How do you know when to sleep? It’s a ridiculous question, right? Doesn’t everyone fall asleep when it’s nighttime? In reality, it’s not that simple. If it was, so many of us older adults wouldn’t wake up at 4:00 in the morning, even though sun is still on the other side of the world.

The truth is that there are a number of factors that determine how well we sleep at night. Some of these have to do with what is going on in our heads. For example, as we get a little older, our brains tend to have trouble producing melatonin, a hormone that tells our bodies when to sleep.

Other factors have to do with what is going on in our bodies. It’s difficult to sleep when you are in pain or having to pop to the bathroom several times a night. Still other factors are environmental, such as the quality of our mattress or the amount of ambient light in the room.

Today, I want to focus on one aspect of regulating our sleep that doesn’t get enough attention – sunlight. As you’ll see, this is especially important for older adults who are wondering how to improve their sleep. Obviously, like any age-related health issue, everyone’s body is different. But, I hope this gives you one more option to discuss with your doctor.

This is Your Brain on Sunlight

Let’s return to the question that we asked at the very beginning of this article. How do you know when to sleep?

You have probably already heard of your circadian rhythm, the system in your brain that controls when you should be awake and when you should be sleeping. Well, it turns out that sunlight is a powerful signal that your brain uses to set your internal clock.

It’s important to keep in mind here that not all light is created equal. Several recent studies have shown that low-intensity light does not have the same power to influence your brain that bright sunlight does.

Thousands of years ago, our ancestors spent most of their days outside. As a result, their brains were bathed in sunlight for hours at a time. Fast-forward to today and many of us spend most of our time inside. We may be exposed to light, but, it is not necessarily the kind of bright, natural light that our brains need to manage our sleep cycles effectively.

The bottom line is that, if you want to sleep better a night, make sure that you get plenty of natural light during the day.

Action: Schedule an additional 30 minute walk every day. Mark it on your calendar and make a commitment to getting out of the house, rain or shine!

Sunlight Helps Your Brain in More Ways than One

In addition to helping to set your internal clock, sunlight helps you to sleep better by contributing to a healthy lifestyle. Think about it. Almost all of the activities that you do in artificial light involve sitting: relaxing in front of the TV, listening to the radio and working on your computer. By contrast, almost all of the activities that you do in natural light are healthy: walking in the park with your grandkids, playing sports with your friends and traveling.

This is important, because, according to a study published in the journal Mental Health and Physical Activity, getting at least 150 minutes of moderate to vigorous activities per week can improve your sleep in several ways. First, it may help you to feel less sleepy during the day. Second, it may help to reduce some of the aches and pains that are associated with aging.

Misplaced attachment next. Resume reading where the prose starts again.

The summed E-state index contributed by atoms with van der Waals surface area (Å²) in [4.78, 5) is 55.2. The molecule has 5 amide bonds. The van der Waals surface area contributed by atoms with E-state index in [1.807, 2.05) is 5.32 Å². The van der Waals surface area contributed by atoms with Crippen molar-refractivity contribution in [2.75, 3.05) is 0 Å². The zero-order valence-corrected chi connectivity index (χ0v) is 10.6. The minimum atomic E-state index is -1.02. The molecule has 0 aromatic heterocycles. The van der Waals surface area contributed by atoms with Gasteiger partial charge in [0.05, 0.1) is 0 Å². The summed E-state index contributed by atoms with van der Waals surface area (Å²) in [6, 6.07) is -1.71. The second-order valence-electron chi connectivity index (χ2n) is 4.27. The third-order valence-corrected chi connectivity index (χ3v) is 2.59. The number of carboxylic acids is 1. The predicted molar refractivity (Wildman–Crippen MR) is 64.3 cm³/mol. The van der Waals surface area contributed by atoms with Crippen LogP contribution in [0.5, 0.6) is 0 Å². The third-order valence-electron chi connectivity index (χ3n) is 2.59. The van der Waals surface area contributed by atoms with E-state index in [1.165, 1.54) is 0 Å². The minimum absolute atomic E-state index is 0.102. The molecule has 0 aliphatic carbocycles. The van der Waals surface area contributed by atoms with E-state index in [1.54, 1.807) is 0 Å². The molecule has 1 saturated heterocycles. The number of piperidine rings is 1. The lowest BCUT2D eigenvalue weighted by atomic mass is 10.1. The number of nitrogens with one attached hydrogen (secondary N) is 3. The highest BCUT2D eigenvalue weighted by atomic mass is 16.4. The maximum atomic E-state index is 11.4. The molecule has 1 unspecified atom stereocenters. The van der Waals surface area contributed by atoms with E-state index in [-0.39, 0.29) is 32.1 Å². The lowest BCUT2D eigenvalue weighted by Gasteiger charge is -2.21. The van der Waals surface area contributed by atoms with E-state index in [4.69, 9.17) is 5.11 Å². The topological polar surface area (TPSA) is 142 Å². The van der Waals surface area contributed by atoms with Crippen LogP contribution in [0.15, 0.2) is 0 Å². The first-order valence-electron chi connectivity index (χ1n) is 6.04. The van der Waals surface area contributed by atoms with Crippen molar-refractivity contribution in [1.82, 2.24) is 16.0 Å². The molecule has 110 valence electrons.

Action: Write down a list of 1 physical activity that you like to do outside in each season. For example, in summer, you might like playing Frisbee with your grandkids or doing gentle yoga in the garden. In the winter, you might like bundling up and walking in the park. Don’t let the weather be an excuse for staying indoors.

Don’t Take the Sun to Bed with You at Night

If I took a poll, I would guess that the majority of the women in our community take one or more devices with them to bed every night. This could include smartphones, iPads, laptops or other devices. The problem is that our brains can’t tell the difference between different sources of bright light. So, when you’re sitting in a dark room, looking at your phone, it’s almost as if you are looking straight at the sun. In other words, you’re tricking your brain into thinking that it’s still day time.

Action: Try dimming the lights in your house one hour before you go to bed. Then, make a commitment not to take your phone to bed at night. You will be amazed by the impact of these two simple lifestyle changes.

We can’t change the fact that our bodies change as we are. But, that doesn’t meant that we have to accept broken sleep, forgetfulness or depression as being a “normal part of aging.” In reality, we have more control over our bodies than we like to believe.

If you are struggling to sleep at night, part of the solution may be as simple as putting down the TV remote and getting out into the world. Let your brain bask in the sunlight. It will reward you with more energy during the day and better sleep at night.

Have you found that your sleep patterns have changed as you have gotten a little older? Have you tried getting more sunlight? Did this help? What other techniques have you used to improve your sleep after 60? Please join the conversation and “like” and share this article to keep the discussion going!

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